Oklahoma Baptist Homes for Children


1903 to 1912

William McKinney

William McKinney - Superintendent: 1907-1915

William McKinney served as superintendent from 1907-1915. He faced the challenges of operating the Orphans’ Home in the state’s poor economy. The Home survived because Oklahoma Baptists generously gave to the ministry.

A milk cow was donated to the Home in 1909. Mr. A. Nunnery, editor of the circular, “The Baptist Worker,” made the long trip from Mangum early one morning to give the cow to McKinney and the orphans. After the long train ride to El Reno and an overnight stay, Nunnery and the cow finally arrived in Oklahoma City, where he was greeted with “big eyes and sweet smiles” from 49 children and McKinney. The children named the cow Buttercup.

A blind girl donated her watch after McKinney preached in Bartlesville. “I have no money to give, but take my watch, sell it, and use the money to help the orphans,” she said. McKinney used the watch and its story as an object lesson, and many were inspired to give.

“You won’t get anything,” is what McKinney was told by the pastor of a Tulsa church. “Don’t even take an offering,” he said. McKinney preached and prayed. He took an offering and to everyone’s surprise, $500 was given.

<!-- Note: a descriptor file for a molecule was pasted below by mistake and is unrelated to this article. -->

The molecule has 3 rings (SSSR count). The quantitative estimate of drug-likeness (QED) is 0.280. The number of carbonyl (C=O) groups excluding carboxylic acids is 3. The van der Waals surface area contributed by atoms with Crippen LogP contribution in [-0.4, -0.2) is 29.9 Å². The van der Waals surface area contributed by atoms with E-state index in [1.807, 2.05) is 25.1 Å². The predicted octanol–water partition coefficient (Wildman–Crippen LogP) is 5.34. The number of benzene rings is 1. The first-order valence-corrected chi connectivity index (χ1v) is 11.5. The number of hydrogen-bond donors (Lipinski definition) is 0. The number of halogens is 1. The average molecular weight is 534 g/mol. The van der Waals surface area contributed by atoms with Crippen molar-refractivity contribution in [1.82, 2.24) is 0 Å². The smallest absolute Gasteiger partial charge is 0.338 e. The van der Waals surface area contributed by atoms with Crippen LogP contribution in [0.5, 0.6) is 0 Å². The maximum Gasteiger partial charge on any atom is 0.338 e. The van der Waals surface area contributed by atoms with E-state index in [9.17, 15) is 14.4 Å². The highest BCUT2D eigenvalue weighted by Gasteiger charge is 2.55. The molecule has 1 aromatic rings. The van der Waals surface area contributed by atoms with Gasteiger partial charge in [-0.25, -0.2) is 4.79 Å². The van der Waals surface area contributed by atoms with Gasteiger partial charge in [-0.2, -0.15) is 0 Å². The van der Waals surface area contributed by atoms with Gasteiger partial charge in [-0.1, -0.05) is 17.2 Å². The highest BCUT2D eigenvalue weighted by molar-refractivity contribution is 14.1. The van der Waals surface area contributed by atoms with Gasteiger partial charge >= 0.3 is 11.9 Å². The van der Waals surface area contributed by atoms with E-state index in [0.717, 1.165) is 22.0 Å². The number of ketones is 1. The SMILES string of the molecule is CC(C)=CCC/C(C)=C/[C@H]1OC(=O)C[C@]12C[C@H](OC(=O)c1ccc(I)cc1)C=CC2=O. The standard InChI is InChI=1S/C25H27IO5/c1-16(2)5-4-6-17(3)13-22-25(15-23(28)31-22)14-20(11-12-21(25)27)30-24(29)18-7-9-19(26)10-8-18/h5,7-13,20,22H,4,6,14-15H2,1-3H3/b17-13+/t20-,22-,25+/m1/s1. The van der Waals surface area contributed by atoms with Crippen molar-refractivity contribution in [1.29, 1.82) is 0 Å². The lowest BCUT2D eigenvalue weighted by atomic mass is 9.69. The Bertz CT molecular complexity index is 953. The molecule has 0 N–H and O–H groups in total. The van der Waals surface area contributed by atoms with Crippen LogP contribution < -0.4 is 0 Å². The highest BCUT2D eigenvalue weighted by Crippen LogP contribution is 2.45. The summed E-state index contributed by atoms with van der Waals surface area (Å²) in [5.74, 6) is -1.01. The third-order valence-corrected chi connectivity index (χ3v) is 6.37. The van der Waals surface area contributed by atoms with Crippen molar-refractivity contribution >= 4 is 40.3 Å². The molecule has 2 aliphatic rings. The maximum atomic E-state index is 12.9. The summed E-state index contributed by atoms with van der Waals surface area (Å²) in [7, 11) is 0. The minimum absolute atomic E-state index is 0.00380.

McKinney later announced the Home needed a piano. He asked each person to give a dollar a week. Within one year, the Home had collected enough dollars to buy a piano.

William McKinney standing between horses
Prince and Bill were horses the children rode and loved. This photograph was taken during McKinney's administration. William McKinney can be seen standing between the two horses.

From the book, "The Two Became One" (2005) by Robert L. Ross:

In 1908, William McKinney became the home’s third superintendent and served until 1915. By the time he came to office, the number of children had grown to forty-nine, which exceeded the capacity of the home’s facilities. Mounting debt only complicated these crowded conditions. Some creditors threatened suit unless the obligations of the home were met. Outstanding bills reached $16,000, which seemed insurmountable in Oklahoma ‘s depressed economy. The collapse of the Baptist Orphan’s Home XE "Baptist Orphan’s Home" appeared imminent unless someone intervened. Leaders appealed to BGCO corresponding secretary J. C. Stalcup to come to the rescue.12

In 1915, the convention voted to take over the operations of the Baptist Orphan’s Home XE "Baptist Orphan’s Home" and to assume its indebtedness. The convention’s resources were pledged to back the home, and money was borrowed to satisfy the creditors only three days before legal actions were to be taken. Two years later, in 1917, a deed was prepared and filed in Oklahoma County officially transferring the ownership of the Orphan’s Home property to the Baptist General Convention of Oklahoma. At the same time, the corporate name, the Oklahoma and Indian Territory XE "Indian Territory" Baptist Orphan’s Home, also known as the Baptist Orphan’s Home, was officially changed to the Oklahoma Baptist Orphan’s Home.13

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